£18k

£18k

£23k

£23k

£27k

£27k

Note: this data only looks at employees (and not those who are self-employed or also studying) and covers a broad sample of graduates and the various paths they've taken, which might not always be a direct result of their degree.

Agriculture, food and related studies

The graph shows median earnings of graduates who achieved a degree in this subject area one, three and five years after graduating from here.

£21k

£21k

£24k

£24k

£28k

£28k

Note: this data only looks at employees (and not those who are self-employed or also studying) and covers a broad sample of graduates and the various paths they've taken, which might not always be a direct result of their degree.

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This is what the university has told Ucas about the criteria they expect applicants to satisfy; some may be compulsory, others may be preferable.

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This is the percentage of applicants to this course who received an offer last year, through Ucas.

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This is what the university has told Ucas about the course. Use it to get a quick idea about what makes it unique compared to similar courses, elsewhere.

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Course location and department:

This is what the university has told Ucas about the course. Use it to get a quick idea about what makes it unique compared to similar courses, elsewhere.

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Teaching Excellence Framework (TEF):

We've received this information from the Department for Education, via Ucas. This is how the university as a whole has been rated for its quality of teaching: gold silver or bronze. Note, not all universities have taken part in the TEF.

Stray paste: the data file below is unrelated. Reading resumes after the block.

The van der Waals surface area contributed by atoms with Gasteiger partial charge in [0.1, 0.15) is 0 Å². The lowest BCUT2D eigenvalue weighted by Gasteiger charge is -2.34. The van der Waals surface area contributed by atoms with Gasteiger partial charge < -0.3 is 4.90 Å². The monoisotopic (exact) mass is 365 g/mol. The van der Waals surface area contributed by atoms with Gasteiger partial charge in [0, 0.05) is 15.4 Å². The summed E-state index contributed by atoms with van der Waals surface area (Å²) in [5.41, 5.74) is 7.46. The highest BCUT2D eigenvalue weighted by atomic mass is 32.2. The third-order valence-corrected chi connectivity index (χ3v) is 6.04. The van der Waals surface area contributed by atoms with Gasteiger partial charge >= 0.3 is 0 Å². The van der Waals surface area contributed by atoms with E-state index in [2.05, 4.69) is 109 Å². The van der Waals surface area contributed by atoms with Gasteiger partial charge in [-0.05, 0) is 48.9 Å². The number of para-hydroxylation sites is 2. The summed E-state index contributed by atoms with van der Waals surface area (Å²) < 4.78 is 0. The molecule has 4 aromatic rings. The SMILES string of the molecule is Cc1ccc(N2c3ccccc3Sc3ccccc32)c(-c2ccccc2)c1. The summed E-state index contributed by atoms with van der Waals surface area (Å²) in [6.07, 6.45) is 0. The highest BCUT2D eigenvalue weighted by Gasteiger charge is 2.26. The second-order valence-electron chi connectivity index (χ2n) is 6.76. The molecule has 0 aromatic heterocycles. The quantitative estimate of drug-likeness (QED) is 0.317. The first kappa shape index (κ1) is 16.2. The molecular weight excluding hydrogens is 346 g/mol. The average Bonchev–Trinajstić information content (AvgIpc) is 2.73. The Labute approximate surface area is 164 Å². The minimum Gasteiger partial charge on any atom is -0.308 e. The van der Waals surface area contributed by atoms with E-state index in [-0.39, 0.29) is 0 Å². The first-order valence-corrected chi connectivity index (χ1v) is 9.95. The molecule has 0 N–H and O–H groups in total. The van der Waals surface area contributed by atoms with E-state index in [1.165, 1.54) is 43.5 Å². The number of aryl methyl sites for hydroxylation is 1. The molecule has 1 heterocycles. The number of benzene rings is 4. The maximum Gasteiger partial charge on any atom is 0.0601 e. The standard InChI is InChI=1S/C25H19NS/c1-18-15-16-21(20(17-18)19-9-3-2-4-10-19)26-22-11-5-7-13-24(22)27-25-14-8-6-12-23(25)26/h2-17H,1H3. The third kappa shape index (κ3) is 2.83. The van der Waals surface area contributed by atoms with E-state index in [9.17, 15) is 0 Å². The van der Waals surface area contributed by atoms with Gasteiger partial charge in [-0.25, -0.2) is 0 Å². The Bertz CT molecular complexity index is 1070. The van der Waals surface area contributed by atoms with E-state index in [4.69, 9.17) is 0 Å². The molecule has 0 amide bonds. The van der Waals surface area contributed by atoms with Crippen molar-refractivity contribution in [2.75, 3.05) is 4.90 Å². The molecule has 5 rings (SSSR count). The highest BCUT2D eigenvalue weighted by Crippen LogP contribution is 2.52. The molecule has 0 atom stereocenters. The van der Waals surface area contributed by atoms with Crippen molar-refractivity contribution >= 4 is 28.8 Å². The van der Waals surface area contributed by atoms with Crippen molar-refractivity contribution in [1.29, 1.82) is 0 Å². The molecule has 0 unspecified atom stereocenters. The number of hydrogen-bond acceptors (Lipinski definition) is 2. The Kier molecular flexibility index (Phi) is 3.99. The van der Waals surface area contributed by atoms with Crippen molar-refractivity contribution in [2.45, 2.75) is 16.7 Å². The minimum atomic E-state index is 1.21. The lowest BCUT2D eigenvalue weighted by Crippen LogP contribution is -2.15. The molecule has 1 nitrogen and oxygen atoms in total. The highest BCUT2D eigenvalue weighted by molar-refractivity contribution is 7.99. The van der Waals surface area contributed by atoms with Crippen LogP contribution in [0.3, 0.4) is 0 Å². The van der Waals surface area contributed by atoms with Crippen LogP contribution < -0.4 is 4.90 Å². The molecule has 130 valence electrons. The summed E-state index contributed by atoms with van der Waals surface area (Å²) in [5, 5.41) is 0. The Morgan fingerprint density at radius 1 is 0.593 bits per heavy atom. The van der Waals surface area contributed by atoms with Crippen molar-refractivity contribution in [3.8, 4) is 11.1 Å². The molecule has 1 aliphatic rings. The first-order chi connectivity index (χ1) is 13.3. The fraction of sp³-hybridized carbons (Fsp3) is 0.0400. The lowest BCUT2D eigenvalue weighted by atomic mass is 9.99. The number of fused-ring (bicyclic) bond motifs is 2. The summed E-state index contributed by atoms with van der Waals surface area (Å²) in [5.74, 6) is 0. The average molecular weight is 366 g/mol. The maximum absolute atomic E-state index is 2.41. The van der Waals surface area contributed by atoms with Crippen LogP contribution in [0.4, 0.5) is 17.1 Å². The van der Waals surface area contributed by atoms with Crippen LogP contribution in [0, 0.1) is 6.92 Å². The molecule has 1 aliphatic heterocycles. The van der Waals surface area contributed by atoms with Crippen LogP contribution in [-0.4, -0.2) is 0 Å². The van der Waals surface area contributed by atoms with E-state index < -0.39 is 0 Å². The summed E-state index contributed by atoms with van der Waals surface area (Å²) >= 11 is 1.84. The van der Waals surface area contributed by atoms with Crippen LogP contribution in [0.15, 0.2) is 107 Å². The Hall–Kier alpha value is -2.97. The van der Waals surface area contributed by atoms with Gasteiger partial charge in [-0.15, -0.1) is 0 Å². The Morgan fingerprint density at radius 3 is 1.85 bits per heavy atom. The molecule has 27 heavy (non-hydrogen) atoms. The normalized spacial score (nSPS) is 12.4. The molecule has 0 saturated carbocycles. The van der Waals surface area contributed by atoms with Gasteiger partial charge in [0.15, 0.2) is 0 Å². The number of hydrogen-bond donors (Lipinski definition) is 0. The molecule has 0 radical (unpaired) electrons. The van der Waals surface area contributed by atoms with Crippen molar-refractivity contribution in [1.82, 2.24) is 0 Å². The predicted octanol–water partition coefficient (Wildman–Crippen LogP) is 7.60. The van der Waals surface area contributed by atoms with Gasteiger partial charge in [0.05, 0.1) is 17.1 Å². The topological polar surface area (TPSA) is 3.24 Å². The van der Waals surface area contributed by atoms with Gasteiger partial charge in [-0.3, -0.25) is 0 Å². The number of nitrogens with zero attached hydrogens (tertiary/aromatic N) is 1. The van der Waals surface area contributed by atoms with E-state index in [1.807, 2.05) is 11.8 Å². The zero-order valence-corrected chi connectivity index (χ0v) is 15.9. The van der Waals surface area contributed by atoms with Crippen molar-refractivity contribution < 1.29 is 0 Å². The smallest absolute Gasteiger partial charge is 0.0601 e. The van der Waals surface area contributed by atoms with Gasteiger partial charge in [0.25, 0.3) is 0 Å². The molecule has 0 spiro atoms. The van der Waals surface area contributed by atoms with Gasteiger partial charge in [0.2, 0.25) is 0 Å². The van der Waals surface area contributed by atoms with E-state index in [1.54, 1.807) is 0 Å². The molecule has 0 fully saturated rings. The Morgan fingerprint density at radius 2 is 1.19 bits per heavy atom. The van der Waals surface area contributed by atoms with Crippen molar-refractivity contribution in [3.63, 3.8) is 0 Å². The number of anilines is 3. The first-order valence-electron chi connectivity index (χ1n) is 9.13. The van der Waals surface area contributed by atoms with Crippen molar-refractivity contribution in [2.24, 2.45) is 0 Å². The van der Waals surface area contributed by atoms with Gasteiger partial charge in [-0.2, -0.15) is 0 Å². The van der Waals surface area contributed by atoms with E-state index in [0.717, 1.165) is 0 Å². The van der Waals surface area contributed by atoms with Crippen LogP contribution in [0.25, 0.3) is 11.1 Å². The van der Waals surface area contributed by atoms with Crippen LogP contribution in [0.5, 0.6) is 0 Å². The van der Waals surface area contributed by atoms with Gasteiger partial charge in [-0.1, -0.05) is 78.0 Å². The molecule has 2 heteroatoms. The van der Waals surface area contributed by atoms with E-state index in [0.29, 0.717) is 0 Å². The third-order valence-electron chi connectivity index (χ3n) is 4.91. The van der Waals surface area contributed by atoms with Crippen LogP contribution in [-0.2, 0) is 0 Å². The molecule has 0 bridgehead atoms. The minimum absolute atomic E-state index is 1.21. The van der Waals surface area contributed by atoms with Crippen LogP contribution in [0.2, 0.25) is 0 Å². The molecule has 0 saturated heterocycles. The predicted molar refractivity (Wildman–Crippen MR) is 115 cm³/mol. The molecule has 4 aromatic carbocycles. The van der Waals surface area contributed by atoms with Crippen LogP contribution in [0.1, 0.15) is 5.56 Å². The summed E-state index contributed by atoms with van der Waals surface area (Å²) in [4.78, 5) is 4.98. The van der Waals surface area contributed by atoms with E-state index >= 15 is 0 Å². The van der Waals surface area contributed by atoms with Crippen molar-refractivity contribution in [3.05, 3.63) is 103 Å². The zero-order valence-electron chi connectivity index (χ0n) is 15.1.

Have a question about this info? Learn more here

This information comes from the National Student Survey, an annual student survey of final-year students. You can use this to see how satisfied students studying this subject area at this university, are (not the individual course).

We calculate a mean rating of all responses to indicate whether this is high, medium or low compared to the same subject area at other universities.

Have a question about this info? Learn more here

This information is from the Higher Education Statistics Agency (HESA).

You can use this to get an idea of who you might share a lecture with and how they progressed in this subject, here. It's also worth comparing typical A-level subjects and grades students achieved with the current course entry requirements; similarities or differences here could indicate how flexible (or not) a university might be.

Have a question about this info? Learn more here

Post-six month graduation stats:

This is from the Destinations of Leavers from Higher Education Survey, based on responses from graduates who studied the same subject area here.

It offers a snapshot of what grads went on to do six months later, what they were earning on average, and whether they felt their degree helped them obtain a 'graduate role'. We calculate a mean rating to indicate if this is high, medium or low compared to other universities.

Have a question about this info? Learn more here

Graduate field commentary:

The Higher Education Careers Services Unit have provided some further context for all graduates in this subject area, including details that numbers alone might not show

Have a question about this info? Learn more here

The Longitudinal Educational Outcomes dataset combines HRMC earnings data with student records from the Higher Education Statistics Agency.

While there are lots of factors at play when it comes to your future earnings, use this as a rough timeline of what graduates in this subject area were earning on average one, three and five years later. Can you see a steady increase in salary, or did grads need some experience under their belt before seeing a nice bump up in their pay packet?

Have a question about this info? Learn more here